Monday, October 09, 2017

Hong Kong and John Cowperthwaite, Part 2

I have heard about Sir John Cowperthwaite for the first time about 2004 or 2005, from my friends at the Lion Rock Institute in Hong Kong and I was impressed of him. Prior to that, I thought that it was deliberate on the part of the British government to institute a free market colonial economy in HK after WW2. No, it was not the case. The man as Britain-appointed Administrator of HK simply has a firm conviction of positive non-interference by government in encouraging individual and enterprise innovation and entrepreneurship.

A book was recently published about the man and here are two of many book reviews.

Adam Smith in the finance ministry
The Economist, October 5th 2017

Sir John Cowperthwaite is that most unlikely of things: a bureaucrat hero to libertarians

Architect of Prosperity: Sir John Cowperthwaite and the Making of Hong Kong. By Neil Monnery. London Publishing Partnership; 337 pages; £24.50.

DURING the 1960s, governments were responding to political unrest and economic challenges with nationalisation, centralised planning and public spending (financed by heavy taxes and debt). There was intense pressure for Sir John Cowperthwaite, the financial secretary of Hong Kong, to join the crowd.

Civil servants in Whitehall had been urging their counterparts in Hong Kong to introduce high taxes for some time. Locals demanded spending to address a lack of housing for crowds of poor immigrants fleeing the horrors of post-revolutionary China, and a territory-wide shortage of drinkable water. Meanwhile, the territory’s export-driven economy was threatened by rising global tariffs, prompting demands for public incentives to reorient production towards the domestic market.

A new biography of Cowperthwaite by Neil Monnery, a former management consultant, tells of a man who replied to these demands with a qualified “no”, and in the process became that most unusual of things: a bureaucrat hero to libertarians. His approach would subsequently be labelled “positive non-interventionism”, meaning governance stopping just short of laissez-faire. Public housing would be funded, but only for tiny flats; reservoirs would be built, but users would be charged. Much of the rest was left to individuals and businesses to sort out, unfettered by government directives. “Money,” Cowperthwaite said, should be left “to fructify in the pockets of taxpayers”.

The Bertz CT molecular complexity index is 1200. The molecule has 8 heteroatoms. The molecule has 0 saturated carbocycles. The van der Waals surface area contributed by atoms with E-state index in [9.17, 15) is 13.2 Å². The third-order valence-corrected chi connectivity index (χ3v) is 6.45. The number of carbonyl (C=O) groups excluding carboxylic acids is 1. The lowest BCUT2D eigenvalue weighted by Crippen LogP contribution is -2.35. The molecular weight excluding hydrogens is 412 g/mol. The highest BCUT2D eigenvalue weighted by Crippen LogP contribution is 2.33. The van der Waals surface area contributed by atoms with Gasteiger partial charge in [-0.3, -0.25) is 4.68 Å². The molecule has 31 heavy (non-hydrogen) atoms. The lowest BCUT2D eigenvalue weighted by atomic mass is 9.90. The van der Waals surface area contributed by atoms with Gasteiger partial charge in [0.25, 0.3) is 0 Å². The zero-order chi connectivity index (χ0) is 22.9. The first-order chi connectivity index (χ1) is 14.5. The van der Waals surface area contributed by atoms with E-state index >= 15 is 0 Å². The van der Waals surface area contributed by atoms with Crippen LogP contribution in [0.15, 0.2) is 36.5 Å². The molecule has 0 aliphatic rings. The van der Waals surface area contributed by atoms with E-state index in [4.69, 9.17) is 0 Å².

Cowperthwaite’s ability to resist bigger government was born in a lost era. He was educated in classics and economics at a time when the insights of Adam Smith prevailed. That gave him the foundation to debate with free-spending colleagues influenced by John Maynard Keynes.

In 1945, he arrived in a Hong Kong in ruins from a brutal Japanese occupation. A combined military-colonial administration engaged heavily in economic management, and Cowperthwaite’s early jobs included managing the trade in food and raw materials and administering price controls, roles that defined a heavy government hand. But he knew that the territory’s lack of natural resources meant that post-crisis prosperity depended on its ability to attract entrepreneurs and capital.

That meant government’s role was to provide freedom rather than help. Requests by industry for subsidies were routinely rejected. So too was deficit government financing, which could merely push costs to a future generation and make the territory vulnerable to financial upheaval. Some of his ideas were radical: to ensure that temporary fluctuations in business conditions were not used to justify government controls, he banned the collection of macroeconomic statistics....